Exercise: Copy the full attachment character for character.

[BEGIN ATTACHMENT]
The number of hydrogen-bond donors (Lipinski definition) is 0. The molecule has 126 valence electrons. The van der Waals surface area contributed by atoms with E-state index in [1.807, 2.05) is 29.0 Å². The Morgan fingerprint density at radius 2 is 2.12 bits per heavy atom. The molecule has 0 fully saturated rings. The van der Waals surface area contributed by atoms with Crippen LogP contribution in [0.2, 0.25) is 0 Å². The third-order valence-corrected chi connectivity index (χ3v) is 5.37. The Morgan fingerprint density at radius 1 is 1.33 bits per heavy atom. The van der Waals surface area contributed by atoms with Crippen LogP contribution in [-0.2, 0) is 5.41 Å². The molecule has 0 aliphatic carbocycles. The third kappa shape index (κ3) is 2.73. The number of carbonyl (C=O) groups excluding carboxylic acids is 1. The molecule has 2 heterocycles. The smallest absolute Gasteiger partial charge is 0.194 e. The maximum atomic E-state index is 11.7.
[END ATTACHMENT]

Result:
The number of hydrogen-bond donors (Lipinski definition) is 0. The molecule has 126 valence electrons. The van der Waals surface area contributed by atoms with E-state index in [1.807, 2.05) is 29.0 Å². The Morgan fingerprint density at radius 2 is 2.12 bits per heavy atom. The molecule has 0 fully saturated rings. The van der Waals surface area contributed by atoms with Crippen LogP contribution in [0.2, 0.25) is 0 Å². The third-order valence-corrected chi connectivity index (χ3v) is 5.37. The Morgan fingerprint density at radius 1 is 1.33 bits per heavy atom. The van der Waals surface area contributed by atoms with Crippen LogP contribution in [-0.2, 0) is 5.41 Å². The molecule has 0 aliphatic carbocycles. The third kappa shape index (κ3) is 2.73. The number of carbonyl (C=O) groups excluding carboxylic acids is 1. The molecule has 2 heterocycles. The smallest absolute Gasteiger partial charge is 0.194 e. The maximum atomic E-state index is 11.7.